I have some rookie questions about the regional judging/interview process.
I see from the rules that a team has five (5) minutes for a presentation followed by five (5) minutes for a question period. I also know that ONLY three people form the team can attend, and that the session cannot be videotaped.
However, I have some questions:
a) How many judges review each team; is it a panel of 3, 10, or larger?
b) Does a team get a few minutes to “set-up” their presentation?
c) Are the interview time slots then every 30 minutes or so?
d) What does an interview room typically look like? Is it near the pits?
e) I assume the the judges will already have pre-printed copies of the yearbook page and chairman’s submission; correct?
f) Do teams typically have any sort of “leave-behind” for the judges?
In past years, teams have presented Powerpoint slide shows, videos, etc. So, I assume that each team needs to bring their own laptop PC, projector, etc?
Ok, while I am a mentor on a rookie team, I know how the whole Chairmans’ thing works.
a) Last year there were either 3 or 4 judges while you were presenting
b) I don’t know about a few minutes, but they will give you a minute or so to get situated and take a couple of deep breaths.
c) You only get 10 minutes in the room and to the best of my knowledge, they just go one after another.
d) Last year, our presentation room was the front part of a sports locker room. It obviously depends on which regional you’re going to do your presentation at and whatnot, but that’s probably something close to what you’ll be working with as most competitions are held in gyms.
e) The judges will have looked at your presentation already and they will more than likely have a copy of each, however we found it nice last year to make a neat, pretty looking version of each and to bring a copy for each judge. Makes it feel like Christmas when you walk in with presents for them, lol.
f) Last year we did bring “leave behinds” for the judges in the form of buttons. You can also leave behind the copies of your presentation if you wish, however I wouldn’t suggest you leave too much for them because then they won’t look at it all. Try to consolidate written leave behinds into a bulleted page or two. It’s a long day and the easier you make their life, the better!
I’m not sure if you can do a powerpoint, however I imagine it would be acceptable. Be sure to have a backup plan in case the room doesn’t allow for such things, but yes, you will need to bring all of your own supplies.
Please feel free to PM me with any other questions you may have regarding this issue
I believe we had two judges last year; the sessions do follow one right after another; you Do need to bring all your own equipment; equipment dies, computers freeze up, etc. so prepare your three people to do a verbal backup, just in case. We presented at the UTC New England Regional which is a concert venue, so the interviews were held backstage in what I suppose is a “green room” for entertainers.
The judges will be watching your team throughout the competition, and visiting you in the pits to ask questions. It’s therefore important that ALL team members wearing your t-shirts be familiar with the game, the rules, your robot and your team and its history/accomplishments this year.
Section 18.104.22.168 of the manual states that you should bring a hard copy of the submission to the event. I like the idea of providing each judge with a copy!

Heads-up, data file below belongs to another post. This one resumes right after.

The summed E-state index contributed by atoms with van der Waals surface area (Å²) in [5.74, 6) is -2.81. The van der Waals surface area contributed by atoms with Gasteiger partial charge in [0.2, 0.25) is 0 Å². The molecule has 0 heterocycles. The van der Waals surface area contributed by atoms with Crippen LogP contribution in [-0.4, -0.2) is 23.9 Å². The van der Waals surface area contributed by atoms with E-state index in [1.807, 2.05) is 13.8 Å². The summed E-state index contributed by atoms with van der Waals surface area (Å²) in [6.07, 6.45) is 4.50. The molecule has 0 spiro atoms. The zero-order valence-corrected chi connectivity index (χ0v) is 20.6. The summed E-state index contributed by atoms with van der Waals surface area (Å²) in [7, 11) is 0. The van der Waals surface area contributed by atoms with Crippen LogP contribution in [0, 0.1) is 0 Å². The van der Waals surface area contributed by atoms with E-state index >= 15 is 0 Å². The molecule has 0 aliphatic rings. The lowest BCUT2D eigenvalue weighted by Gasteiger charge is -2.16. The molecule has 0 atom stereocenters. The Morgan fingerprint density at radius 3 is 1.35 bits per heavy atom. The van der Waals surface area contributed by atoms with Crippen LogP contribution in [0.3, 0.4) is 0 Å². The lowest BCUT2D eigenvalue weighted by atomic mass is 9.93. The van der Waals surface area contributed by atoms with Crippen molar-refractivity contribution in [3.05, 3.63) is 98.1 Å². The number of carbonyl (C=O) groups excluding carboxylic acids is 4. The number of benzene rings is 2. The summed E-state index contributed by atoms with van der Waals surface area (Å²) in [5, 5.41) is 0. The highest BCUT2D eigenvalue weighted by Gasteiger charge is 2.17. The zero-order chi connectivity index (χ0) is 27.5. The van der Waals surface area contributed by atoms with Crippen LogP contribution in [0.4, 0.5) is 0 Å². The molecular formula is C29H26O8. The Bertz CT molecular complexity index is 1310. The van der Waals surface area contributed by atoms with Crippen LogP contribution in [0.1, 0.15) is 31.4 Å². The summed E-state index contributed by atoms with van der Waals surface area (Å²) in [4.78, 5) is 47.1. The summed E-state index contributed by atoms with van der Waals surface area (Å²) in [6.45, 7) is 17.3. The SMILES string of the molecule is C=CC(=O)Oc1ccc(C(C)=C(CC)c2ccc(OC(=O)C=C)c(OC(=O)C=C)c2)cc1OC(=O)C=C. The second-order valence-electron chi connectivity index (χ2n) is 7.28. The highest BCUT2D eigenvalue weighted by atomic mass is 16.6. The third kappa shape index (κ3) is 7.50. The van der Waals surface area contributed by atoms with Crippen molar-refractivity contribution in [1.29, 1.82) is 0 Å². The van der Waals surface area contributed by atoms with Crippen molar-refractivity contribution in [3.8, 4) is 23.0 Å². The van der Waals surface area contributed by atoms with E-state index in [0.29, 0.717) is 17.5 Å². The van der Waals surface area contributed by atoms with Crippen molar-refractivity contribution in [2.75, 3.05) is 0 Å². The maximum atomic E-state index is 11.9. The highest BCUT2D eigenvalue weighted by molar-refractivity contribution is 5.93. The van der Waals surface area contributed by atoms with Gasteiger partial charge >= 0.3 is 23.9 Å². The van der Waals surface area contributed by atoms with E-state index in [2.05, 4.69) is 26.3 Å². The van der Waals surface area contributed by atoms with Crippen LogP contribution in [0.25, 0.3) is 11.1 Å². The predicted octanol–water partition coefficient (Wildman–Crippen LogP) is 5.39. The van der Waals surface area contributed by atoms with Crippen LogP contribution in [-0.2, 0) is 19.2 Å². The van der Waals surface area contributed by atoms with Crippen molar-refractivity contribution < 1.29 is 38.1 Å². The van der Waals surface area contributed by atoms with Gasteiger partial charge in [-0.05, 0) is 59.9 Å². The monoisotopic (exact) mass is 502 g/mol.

You are to be applauded for submitting a CA entry in your rookie year. It is a good practice to establish as it forces you to create an annual report of what your team is all about!
It’s my first year working on Chairman’s and i would like to ask a few things.By presentation you mean the essay? Must we present the exact same topics of the essay but in a more creative way?
Thanks in advance.
Since manner in which your Chairman’s Award entry was submitted this year was plain text and the judges will have read this prior to your actual presentation, it would certainly be an excellent idea for your presentation to the judges, though not a necessity, to produce a more visually appealing handout of your entry. You may or may not want to transfer your submission from essay format to more brief, strong statements and bulleted information, as well as lots of pictures, and give the judges this along with any other documents your team produces, such as newsletters, business plans, yearbooks (not referring to the TIMS System - our team produces a largely expanded version of the our Chairman’s Award/HoF entry in a large binder), brochures, posters, etc. All such things can have a great impact on the judges impressions of your team and considering majority of the population learns and comprehends most information more easily on a visual level, will allow for a differentiated and effective manner of presenting your information to the judges besides just straight text and verbal explanations.
Our team is also a first time Chairman’s Team and we were wondering about the setup of the room. Will they provide tables,chairs and other materials for us or do we have to bring our own? This is crucial for our presentation and your help will be greatly appreciated.
Yes, in that context I was referring to the essay as well as the executive summary (basically a “to the point” version of your submission). When you made your submission, obviously you tried to highlight the aspects of your team that you felt were most impressive so these will be things on which you will probably want to expand upon. Also, if you had other important things that, due to space issues, you were unable to put into your submission, when you talk to the judges, such things can be presented. On my old team, our Chairman’s Submission was basically like a teaser for the judges. You give them just a snipit (sp?) of your best and make them ask you for the rest. Your talking to the judges is your chance to tell them your story and why you’re fantastic, without a 10,000 character limit. My best advice on what to do in your presentation? Follow your gut. If you think it’s really important, or that the judges really like a particular aspect, tell them everything you can about that!